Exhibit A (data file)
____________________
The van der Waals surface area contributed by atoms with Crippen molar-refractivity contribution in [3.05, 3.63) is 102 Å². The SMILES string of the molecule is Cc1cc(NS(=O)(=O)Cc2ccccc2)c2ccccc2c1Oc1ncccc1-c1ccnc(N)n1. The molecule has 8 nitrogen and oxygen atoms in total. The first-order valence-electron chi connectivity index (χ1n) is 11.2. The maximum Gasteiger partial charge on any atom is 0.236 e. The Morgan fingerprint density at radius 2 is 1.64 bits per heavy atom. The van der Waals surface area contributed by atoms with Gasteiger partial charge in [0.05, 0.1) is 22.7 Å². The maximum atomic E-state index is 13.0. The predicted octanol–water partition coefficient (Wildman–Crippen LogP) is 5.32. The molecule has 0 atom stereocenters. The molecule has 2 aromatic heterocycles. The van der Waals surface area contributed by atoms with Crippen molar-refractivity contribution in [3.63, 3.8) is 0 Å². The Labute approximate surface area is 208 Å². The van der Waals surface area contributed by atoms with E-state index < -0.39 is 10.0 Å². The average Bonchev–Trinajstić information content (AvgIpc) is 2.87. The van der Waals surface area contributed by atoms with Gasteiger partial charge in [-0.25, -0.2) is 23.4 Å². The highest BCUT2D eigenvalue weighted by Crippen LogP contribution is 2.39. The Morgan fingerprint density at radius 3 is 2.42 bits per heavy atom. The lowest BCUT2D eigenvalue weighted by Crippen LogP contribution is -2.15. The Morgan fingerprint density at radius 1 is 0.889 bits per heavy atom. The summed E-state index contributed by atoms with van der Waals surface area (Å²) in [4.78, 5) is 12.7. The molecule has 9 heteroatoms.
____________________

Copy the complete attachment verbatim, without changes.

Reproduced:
The van der Waals surface area contributed by atoms with Crippen molar-refractivity contribution in [3.05, 3.63) is 102 Å². The SMILES string of the molecule is Cc1cc(NS(=O)(=O)Cc2ccccc2)c2ccccc2c1Oc1ncccc1-c1ccnc(N)n1. The molecule has 8 nitrogen and oxygen atoms in total. The first-order valence-electron chi connectivity index (χ1n) is 11.2. The maximum Gasteiger partial charge on any atom is 0.236 e. The Morgan fingerprint density at radius 2 is 1.64 bits per heavy atom. The van der Waals surface area contributed by atoms with Gasteiger partial charge in [0.05, 0.1) is 22.7 Å². The maximum atomic E-state index is 13.0. The predicted octanol–water partition coefficient (Wildman–Crippen LogP) is 5.32. The molecule has 0 atom stereocenters. The molecule has 2 aromatic heterocycles. The van der Waals surface area contributed by atoms with Crippen molar-refractivity contribution in [3.63, 3.8) is 0 Å². The Labute approximate surface area is 208 Å². The van der Waals surface area contributed by atoms with E-state index < -0.39 is 10.0 Å². The average Bonchev–Trinajstić information content (AvgIpc) is 2.87. The van der Waals surface area contributed by atoms with Gasteiger partial charge in [-0.25, -0.2) is 23.4 Å². The highest BCUT2D eigenvalue weighted by Crippen LogP contribution is 2.39. The Morgan fingerprint density at radius 3 is 2.42 bits per heavy atom. The lowest BCUT2D eigenvalue weighted by Crippen LogP contribution is -2.15. The Morgan fingerprint density at radius 1 is 0.889 bits per heavy atom. The summed E-state index contributed by atoms with van der Waals surface area (Å²) in [4.78, 5) is 12.7. The molecule has 9 heteroatoms.